On the downswing, while reversing the vertical drop of the arms and club coupled with torso rotation (moving the “lat dowel”), the shaft will again pass roughly back through the bottom of the parallelogram at P6, just before impact. Both hands make a fast, fairly vertical semicircle from above the right shoulder down to the right thigh, as the shoulders rotate back to parallel with the target line; outside-in swings occur when the hands move out (instead of down) from this deeper vertical position, before or as the shoulders turn. And again, the club should feel light. This motion of the arms and club to get to P6 should feel very vertical; the arms and club return from their deeper position, again, due to the reversal of body rotation—not by moving the arms and club out at the ball, which would make the club feel heavier. There is no outward deployment of the club head towards the ball until the club has passed below P6, when physical forces—not the golfer's intention—will naturally deploy the club head outward from the fulcrum of the wrists. Observe the attached graphics of Rory McIlroy swinging a driver. At the top (P6), notice how far around his right lat muscle has rotated around behind him, towards the target. The red lines depict the top and bottom of the parallelogram, while the green lines represent the difference in depth (or tilt) between P2, P4, and P6 (just before impact). Notice how the club and arms drop more vertically down from the top rather than out towards the ball—the amount of depth is about 1.5 feet between P2 and P4. In reality, this is just another way to think of the classic swing plane. The torso is rotating forcefully, but the arms and club are dropping rather than swinging out, which is a golf swing illusion that causes many problems.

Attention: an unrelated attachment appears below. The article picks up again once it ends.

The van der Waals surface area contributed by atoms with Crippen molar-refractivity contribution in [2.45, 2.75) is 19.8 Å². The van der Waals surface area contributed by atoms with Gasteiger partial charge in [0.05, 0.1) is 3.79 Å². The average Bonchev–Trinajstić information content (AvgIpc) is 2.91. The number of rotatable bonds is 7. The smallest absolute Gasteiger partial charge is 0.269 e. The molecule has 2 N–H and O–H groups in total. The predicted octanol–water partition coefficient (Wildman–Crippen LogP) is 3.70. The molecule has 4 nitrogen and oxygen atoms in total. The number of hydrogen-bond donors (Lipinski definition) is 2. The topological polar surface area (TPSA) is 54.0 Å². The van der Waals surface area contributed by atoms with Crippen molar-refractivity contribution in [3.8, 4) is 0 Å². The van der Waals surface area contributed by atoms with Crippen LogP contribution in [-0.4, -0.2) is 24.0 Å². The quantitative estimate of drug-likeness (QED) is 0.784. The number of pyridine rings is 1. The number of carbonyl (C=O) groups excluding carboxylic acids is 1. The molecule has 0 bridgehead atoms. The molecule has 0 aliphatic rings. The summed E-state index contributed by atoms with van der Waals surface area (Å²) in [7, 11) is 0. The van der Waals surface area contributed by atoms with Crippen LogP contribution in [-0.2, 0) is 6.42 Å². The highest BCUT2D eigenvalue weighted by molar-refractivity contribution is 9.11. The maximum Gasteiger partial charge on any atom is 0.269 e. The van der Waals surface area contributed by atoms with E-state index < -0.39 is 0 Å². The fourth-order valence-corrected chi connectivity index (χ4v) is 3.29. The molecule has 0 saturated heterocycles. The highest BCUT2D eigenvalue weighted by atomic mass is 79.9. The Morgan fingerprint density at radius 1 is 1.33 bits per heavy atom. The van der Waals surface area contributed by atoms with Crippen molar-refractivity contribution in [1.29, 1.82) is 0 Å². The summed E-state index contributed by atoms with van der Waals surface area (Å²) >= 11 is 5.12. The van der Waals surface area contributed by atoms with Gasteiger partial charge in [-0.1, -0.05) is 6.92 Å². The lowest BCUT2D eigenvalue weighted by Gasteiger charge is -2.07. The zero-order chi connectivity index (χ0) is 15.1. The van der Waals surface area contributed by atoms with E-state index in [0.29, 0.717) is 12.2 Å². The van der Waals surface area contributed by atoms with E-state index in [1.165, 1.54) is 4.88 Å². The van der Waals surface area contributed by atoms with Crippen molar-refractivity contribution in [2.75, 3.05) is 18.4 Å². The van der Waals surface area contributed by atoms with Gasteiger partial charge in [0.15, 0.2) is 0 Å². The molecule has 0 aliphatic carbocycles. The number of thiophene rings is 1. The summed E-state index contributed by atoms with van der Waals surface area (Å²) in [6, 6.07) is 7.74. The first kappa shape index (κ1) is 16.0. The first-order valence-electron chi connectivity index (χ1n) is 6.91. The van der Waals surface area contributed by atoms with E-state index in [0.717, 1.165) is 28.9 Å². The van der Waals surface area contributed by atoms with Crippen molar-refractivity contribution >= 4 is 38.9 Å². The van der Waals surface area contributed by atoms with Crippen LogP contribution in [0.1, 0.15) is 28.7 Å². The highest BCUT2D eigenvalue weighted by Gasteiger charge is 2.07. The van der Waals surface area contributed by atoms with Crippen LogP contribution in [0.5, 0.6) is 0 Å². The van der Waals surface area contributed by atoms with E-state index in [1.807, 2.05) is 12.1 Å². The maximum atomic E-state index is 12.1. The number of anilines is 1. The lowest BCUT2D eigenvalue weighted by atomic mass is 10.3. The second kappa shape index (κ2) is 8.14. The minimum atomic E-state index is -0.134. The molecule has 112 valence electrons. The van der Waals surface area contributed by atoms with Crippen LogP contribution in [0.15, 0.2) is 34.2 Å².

When Things Go Wrong

Performed as described, this is a very effective method of swinging the golf club and producing excellent, consistent contact and ball flights. But there are a few key places where things can go wrong, and you'll notice when contact consistently suffers and you get unpredictable ball flights:

  1. Monitor your grip positions—especially the left hand. Remember, the heel of the left palm should point at the right hip at address (palm on top), which is essentially a strong grip position. This helps prevent flipping the wrists at impact, which is often an unconscious compensation for an open club face position. The stronger grip allows you to lag the club and square the face, without any compensations. Keep your left hand grip relaxed and correctly pressured by the fingers. The last three finger tips of the left hand should be pulling the grip upward into the heel of the left palm. Keep the right hand grip fairly neutral (examine Rory McIlroy’s grip).
  2. At address (P1), look down at the angle formed by your left arm (with its strong left hand grip) and the club shaft. The angle is rougly 120 degrees or so. You must maintain that left arm-club shaft angle during your torso rotation to P2, before lifting to the top. This means the club shaft and hands will move well inside